Sunday, March 17, 2013

Fr Houghton on 'Loyalty downwards'

Fr Bryan Houghton
This seems an appropriate subject for a post at the beginning of a pontificate; it seems to me that this idea is a key to the crisis in the relationship between bishops, the clergy, and the faithful, exemplified by the Cardinal O'Brien affair.

I quote from the late Fr Bryan Houghton's 1979 novel 'Mitre and Crook' (pp33-34); a traditionally-minded bishop is writing to a fellow bishop who is criticising his programme of restoration.

...I am interested in your accusation of disloyalty. I know exactly what you mean but I happen to see things exactly in reverse. The trouble is that people always think of loyalty as being due to themselves. You automatically think of loyalty as working upwards. Thus is natural as you spring from a well-to-do family... I ... come from an eminently respectable but very poor background... I, consequently, think of loyalty as working downwards. I don't say the Squire wasn't tough--he was--but we knew he would see us through: he was loyal to us humble folk. ...You see the point? You blame me for not being loyal to my superiors. It has never crossed my mind: they are perfectly capable of defending themselves and even of breaking me if they so wish ... I, on the other hand, accuse you of of being disloyal to your inferiors. It has never crossed your mind, although they are totally defenceless against you. And your disloyalty, George, is quite irreparable: thanks to it countless souls are seared in this life and may be lost in the next. My disloyalty to you can do little more than melt your collar--if, in fact, I am disloyal.
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A traditional French monk hears a confession on the Chartres Pilgrimage

Our old friends at The Tablet often say that the sex-abuse crisis is fuelled by clericalism: an assumption by bishops and others in authority that members of the clerical club can do no wrong. Well, they need to come up with another explanation for the case of a bishop who abuses his own clergy. But equally clear, and considerably more widespread, is the willingness of bishops and other religious superiors in more recent years to throw their priests to the wolves when accusations of abuse are made: not to defend them, not to get to the bottom of things as quickly as possible, but to act as if they are guilty until proven innocent.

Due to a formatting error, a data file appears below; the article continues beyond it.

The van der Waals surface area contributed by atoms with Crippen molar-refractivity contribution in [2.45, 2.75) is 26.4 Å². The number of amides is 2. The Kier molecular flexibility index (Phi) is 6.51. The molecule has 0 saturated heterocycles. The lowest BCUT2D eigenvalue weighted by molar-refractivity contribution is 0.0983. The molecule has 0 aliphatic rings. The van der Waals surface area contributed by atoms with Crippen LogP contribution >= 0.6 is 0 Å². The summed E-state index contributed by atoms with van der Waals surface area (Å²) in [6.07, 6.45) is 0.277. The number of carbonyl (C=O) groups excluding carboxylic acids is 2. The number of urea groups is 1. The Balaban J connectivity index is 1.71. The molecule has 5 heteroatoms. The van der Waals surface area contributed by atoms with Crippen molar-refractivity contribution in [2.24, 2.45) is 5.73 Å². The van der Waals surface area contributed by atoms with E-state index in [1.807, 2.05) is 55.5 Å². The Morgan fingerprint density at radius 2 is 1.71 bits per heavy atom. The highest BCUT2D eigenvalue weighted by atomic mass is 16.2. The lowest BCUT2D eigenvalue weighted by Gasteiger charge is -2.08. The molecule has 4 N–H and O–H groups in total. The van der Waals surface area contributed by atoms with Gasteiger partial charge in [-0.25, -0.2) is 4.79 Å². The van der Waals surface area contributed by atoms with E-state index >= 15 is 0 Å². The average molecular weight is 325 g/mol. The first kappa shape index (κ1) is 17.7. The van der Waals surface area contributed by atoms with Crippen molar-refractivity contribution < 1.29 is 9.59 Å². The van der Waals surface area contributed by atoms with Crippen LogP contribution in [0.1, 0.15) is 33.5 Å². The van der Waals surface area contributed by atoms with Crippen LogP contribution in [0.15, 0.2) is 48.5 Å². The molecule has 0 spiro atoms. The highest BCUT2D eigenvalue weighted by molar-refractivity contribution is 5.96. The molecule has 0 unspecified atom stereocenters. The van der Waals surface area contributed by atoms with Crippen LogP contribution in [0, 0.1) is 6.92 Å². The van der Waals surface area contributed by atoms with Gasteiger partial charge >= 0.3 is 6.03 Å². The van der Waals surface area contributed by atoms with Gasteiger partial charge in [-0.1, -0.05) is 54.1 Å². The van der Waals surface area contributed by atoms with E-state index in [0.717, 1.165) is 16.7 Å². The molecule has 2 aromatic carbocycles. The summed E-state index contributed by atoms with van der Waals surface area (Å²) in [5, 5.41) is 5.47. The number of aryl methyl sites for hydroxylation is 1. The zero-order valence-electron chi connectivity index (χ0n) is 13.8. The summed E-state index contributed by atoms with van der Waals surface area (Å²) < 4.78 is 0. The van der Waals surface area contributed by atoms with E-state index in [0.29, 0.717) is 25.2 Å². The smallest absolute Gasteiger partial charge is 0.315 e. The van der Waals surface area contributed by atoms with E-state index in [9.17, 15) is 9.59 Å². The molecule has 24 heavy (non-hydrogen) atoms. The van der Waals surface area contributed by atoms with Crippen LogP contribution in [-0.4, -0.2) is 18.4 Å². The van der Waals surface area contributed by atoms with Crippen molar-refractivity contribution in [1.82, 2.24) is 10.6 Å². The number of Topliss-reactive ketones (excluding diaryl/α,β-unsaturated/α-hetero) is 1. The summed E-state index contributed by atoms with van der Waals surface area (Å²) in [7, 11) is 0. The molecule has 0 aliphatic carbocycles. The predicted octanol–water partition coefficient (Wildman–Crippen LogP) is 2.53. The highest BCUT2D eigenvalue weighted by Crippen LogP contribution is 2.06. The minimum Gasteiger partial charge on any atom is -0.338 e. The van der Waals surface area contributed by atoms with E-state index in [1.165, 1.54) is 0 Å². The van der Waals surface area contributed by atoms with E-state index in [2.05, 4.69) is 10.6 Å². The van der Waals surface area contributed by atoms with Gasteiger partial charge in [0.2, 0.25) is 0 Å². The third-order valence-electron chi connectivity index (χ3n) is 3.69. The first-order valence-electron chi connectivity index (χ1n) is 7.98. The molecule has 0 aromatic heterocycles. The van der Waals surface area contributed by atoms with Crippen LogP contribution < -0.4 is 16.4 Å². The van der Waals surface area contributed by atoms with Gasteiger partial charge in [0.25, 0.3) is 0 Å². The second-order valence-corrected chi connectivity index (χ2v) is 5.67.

The only explanation which fits both cases -- of ignoring accusations of abuse by priests for decades, and then of showing so little regard for the priests under their care and protection when the smallest accusation is leveled against them -- is the loss of priestly identity. The clergy are a club, if you like, but it is a club bound together by a sense of common identity, and that identity is underpinned by the obligations and ideals of the clerical state. Ignore those obligations and denigrate those ideals, and you just have people with power over each other: as I have written before, the abuse of the power, when stripped of its supernatural purpose, is the root of clerical abuse of all kinds. This is how it is possible that religious superiors are as happy ignoring the suffering of the people immediately beneath them, the clergy, as they are ignoring the suffering of the people at the bottom of the heap, the laity. What difference does it make?

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Priest on the Chartres Pilgrimage saying his Office
To repeat: there is no contradiction here. Where justice can be had only by standing up to bullies, taking flack, and by hard work, then unsurprisingly there is a temptation to sacrifice justice for the sake of a quiet life. In the 1980s superiors got a quiet life by ignoring the accusations; in the 2010s they get it by ignoring the protestations of innocence. Ignoring complaints about liturgical abuse has been the easy option throughout the whole period.

The bishops and priests who are not like this are those who take the obligations and the ideals of the clerical state seriously. They take the ideal of self-denial and celibacy seriously. They take the proclamation of the gospel seriously. They take their obligations to their flocks seriously. They reap a harvest of loyalty from those under their care. Without this reciprocal loyalty the Church in this country will collapse like a pack of cards when there is pressure from outside. And there will be pressure from outside.

Almighty and everlasting God, have mercy upon Thy servant Francis, our Supreme Pontiff, and direct him, according to Thy loving-kindness, in the way of eternal salvation; that, of Thy gift, he may ever desire that which is pleasing unto Thee and may accomplish it with all his might. Through Christ our Lord. Amen. 

3 comments:

  1. Excellent post, imho. Thank you.

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  2. At least one cardinal elector has argued that there is no such thing as a loss or crisis of priestly identity, because there is no such thing as priestly identity. The identity of the priest is that of Christ, for the priest is alter Christus.

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  3. Very perceptive, Joseph. Thanks for sharing this.

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